"The logic is compelling; depending on closed source code is an unacceptable strategic business risk. So much so that I believe it will not be very long until closed-source single-vendor acquisitions when there is an open-source alternative available will be viewed as actual fiduciary irresponsibility, and rightly grounds for a shareholder lawsuit."
Furthering the adoption of open source software (OSS) is often seen as a natural, contagious progression as more developers and users share with others about the success of their projects. But how can an open source project even hope to compete with proprietary commercial products with massive marketing budgets and staff? Aside from not typically having large financial resources for marketing, other factors can lead enterprise users to look elsewhere for guarantees of product longevity and a robust support ecosystem around the product. Without these features, many users and businesses alike would not consider the software as an option or have a desire to become involved.
This is equally true with open source geospatial software projects which are focused on presenting freely available mapping and geographic analysis tools to the world. The Open Source Geospatial Foundation (OSGeo) seeks to address the needs mentioned above, to promote the excellent software that is available, and to provide a model where businesses can join in promotion and development. OSGeo undertook some novel approaches to encouraging new and existing support options in order to boost confidence within the business sector and ensure that project code will be publicly accessible for years to come.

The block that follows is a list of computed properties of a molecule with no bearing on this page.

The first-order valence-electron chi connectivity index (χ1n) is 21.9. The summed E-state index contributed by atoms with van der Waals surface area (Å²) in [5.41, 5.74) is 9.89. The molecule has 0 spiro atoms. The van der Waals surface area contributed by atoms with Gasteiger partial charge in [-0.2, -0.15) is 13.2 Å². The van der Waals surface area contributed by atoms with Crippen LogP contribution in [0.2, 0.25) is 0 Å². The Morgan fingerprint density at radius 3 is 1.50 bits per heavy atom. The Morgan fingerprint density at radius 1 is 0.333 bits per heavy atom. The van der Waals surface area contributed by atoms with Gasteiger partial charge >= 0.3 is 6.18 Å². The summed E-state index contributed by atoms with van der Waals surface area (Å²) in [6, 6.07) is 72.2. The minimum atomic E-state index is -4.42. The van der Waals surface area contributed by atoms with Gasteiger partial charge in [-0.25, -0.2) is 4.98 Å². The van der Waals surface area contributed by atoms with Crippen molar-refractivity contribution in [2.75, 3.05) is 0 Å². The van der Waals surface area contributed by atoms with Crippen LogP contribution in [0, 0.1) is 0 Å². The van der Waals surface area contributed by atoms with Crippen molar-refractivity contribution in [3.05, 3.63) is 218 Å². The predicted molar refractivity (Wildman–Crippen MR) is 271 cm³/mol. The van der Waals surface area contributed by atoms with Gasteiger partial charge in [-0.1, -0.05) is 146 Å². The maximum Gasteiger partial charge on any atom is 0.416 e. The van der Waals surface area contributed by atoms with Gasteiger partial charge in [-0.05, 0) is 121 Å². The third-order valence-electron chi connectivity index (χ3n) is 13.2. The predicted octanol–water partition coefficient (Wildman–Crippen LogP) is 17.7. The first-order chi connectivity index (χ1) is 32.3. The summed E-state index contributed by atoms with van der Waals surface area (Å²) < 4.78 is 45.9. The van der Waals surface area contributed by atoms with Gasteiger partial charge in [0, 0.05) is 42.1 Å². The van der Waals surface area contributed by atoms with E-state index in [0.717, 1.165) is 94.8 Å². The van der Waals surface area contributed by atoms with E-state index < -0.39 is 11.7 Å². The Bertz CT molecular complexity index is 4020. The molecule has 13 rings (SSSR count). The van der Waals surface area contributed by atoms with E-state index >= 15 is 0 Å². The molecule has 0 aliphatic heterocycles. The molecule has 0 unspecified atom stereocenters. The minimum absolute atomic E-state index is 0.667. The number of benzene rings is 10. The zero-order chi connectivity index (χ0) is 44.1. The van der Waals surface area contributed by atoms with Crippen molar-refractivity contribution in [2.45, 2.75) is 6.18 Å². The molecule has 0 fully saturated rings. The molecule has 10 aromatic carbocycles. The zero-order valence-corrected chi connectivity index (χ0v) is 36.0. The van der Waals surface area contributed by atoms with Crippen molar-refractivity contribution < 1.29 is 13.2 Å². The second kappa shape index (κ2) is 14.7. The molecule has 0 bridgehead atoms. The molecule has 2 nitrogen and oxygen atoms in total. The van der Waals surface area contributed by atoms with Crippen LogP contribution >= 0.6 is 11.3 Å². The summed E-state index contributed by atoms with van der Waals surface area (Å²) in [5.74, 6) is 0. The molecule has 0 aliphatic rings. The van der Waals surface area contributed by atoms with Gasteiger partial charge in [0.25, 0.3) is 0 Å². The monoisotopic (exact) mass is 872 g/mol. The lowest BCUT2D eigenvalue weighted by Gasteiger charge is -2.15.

In this article, we discuss the factors needed to get open source geospatial products into the hands of those users willing to test, use and eventually admire them as their favourites, or to go one step further and recommend them as a corporate solution. We examine the advantages provided by using marketing to help promote open source projects and then consider how this can boost business confidence in the use of the software. The article closes with a look at how a natural ecosystem of open source users is able to create something bigger and more consequential than each project could attain on its own.
A Herald of Success
For more than a decade, users of geospatial software have been able to turn to various open source products to help them do their work. In particular, projects such as the GRASS geographical information system (GIS) workstation product have aided analysts and researchers in the advanced analysis of geography. As the web emerged, projects such as MapServer materialized and helped analysts share their maps with the world. To this day, new and innovative open source tools continue to address the needs of analysts in a productive manner. As a result, there is a growing desire to share these advances and success stories with others who have yet to hear them.
Why does it matter that users want to see others share in their interest in a project? Often, like attracts like, and one person may share with another who would appreciate such software. As these new users become involved, they may help to identify bugs in the software, contribute to documentation of the project, provide user support, or even become contributing developers. Some will go on to develop their own consultancy business or bring tools into their existing organization.
The open source model provides several ways for keen, new users to help make the project better and many projects actively seek new involvement. In salesman talk, new users are easy customers to sell to as no cold call is required. New users encourage others. The end result is a stronger project, with an increasingly large user base and a higher profile image which attracts yet more users and builds an even stronger user base. If a project is to remain viable in the foreseeable future, it depends greatly on its ability to propagate new users and settle into new organizations.